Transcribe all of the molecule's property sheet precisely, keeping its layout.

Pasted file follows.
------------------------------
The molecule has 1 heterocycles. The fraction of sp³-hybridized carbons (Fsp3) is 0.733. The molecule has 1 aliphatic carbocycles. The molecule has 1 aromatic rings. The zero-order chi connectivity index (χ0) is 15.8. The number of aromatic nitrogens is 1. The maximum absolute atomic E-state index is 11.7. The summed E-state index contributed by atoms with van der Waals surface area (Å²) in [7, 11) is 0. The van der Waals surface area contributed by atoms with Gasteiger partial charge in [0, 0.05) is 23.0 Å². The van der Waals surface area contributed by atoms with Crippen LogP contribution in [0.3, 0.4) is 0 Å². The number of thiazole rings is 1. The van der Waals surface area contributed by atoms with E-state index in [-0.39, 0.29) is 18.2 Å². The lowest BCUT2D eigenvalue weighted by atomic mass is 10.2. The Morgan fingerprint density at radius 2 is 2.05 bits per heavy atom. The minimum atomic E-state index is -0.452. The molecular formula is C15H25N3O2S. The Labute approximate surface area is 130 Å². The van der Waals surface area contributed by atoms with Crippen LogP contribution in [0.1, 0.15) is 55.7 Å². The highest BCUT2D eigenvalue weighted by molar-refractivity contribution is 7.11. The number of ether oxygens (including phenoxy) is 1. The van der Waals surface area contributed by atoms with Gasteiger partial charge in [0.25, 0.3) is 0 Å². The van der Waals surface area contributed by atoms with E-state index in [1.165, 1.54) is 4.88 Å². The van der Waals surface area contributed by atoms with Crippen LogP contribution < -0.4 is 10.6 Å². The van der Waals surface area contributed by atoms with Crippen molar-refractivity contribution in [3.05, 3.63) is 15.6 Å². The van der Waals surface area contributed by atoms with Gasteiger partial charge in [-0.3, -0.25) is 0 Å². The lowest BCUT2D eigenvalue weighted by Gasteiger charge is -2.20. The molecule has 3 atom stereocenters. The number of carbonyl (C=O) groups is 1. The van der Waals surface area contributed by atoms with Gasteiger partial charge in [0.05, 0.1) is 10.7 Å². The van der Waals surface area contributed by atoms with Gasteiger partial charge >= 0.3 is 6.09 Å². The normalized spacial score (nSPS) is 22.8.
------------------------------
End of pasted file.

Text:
The molecule has 1 heterocycles. The fraction of sp³-hybridized carbons (Fsp3) is 0.733. The molecule has 1 aliphatic carbocycles. The molecule has 1 aromatic rings. The zero-order chi connectivity index (χ0) is 15.8. The number of aromatic nitrogens is 1. The maximum absolute atomic E-state index is 11.7. The summed E-state index contributed by atoms with van der Waals surface area (Å²) in [7, 11) is 0. The van der Waals surface area contributed by atoms with Gasteiger partial charge in [0, 0.05) is 23.0 Å². The van der Waals surface area contributed by atoms with Crippen LogP contribution in [0.3, 0.4) is 0 Å². The number of thiazole rings is 1. The van der Waals surface area contributed by atoms with E-state index in [-0.39, 0.29) is 18.2 Å². The lowest BCUT2D eigenvalue weighted by atomic mass is 10.2. The Morgan fingerprint density at radius 2 is 2.05 bits per heavy atom. The minimum atomic E-state index is -0.452. The molecular formula is C15H25N3O2S. The Labute approximate surface area is 130 Å². The van der Waals surface area contributed by atoms with Crippen LogP contribution in [0.1, 0.15) is 55.7 Å². The highest BCUT2D eigenvalue weighted by molar-refractivity contribution is 7.11. The number of ether oxygens (including phenoxy) is 1. The van der Waals surface area contributed by atoms with Gasteiger partial charge in [0.25, 0.3) is 0 Å². The van der Waals surface area contributed by atoms with E-state index in [1.165, 1.54) is 4.88 Å². The van der Waals surface area contributed by atoms with Crippen LogP contribution < -0.4 is 10.6 Å². The van der Waals surface area contributed by atoms with Crippen molar-refractivity contribution in [3.05, 3.63) is 15.6 Å². The van der Waals surface area contributed by atoms with Gasteiger partial charge in [-0.3, -0.25) is 0 Å². The lowest BCUT2D eigenvalue weighted by Gasteiger charge is -2.20. The molecule has 3 atom stereocenters. The number of carbonyl (C=O) groups is 1. The van der Waals surface area contributed by atoms with Gasteiger partial charge in [0.05, 0.1) is 10.7 Å². The van der Waals surface area contributed by atoms with Gasteiger partial charge >= 0.3 is 6.09 Å². The normalized spacial score (nSPS) is 22.8.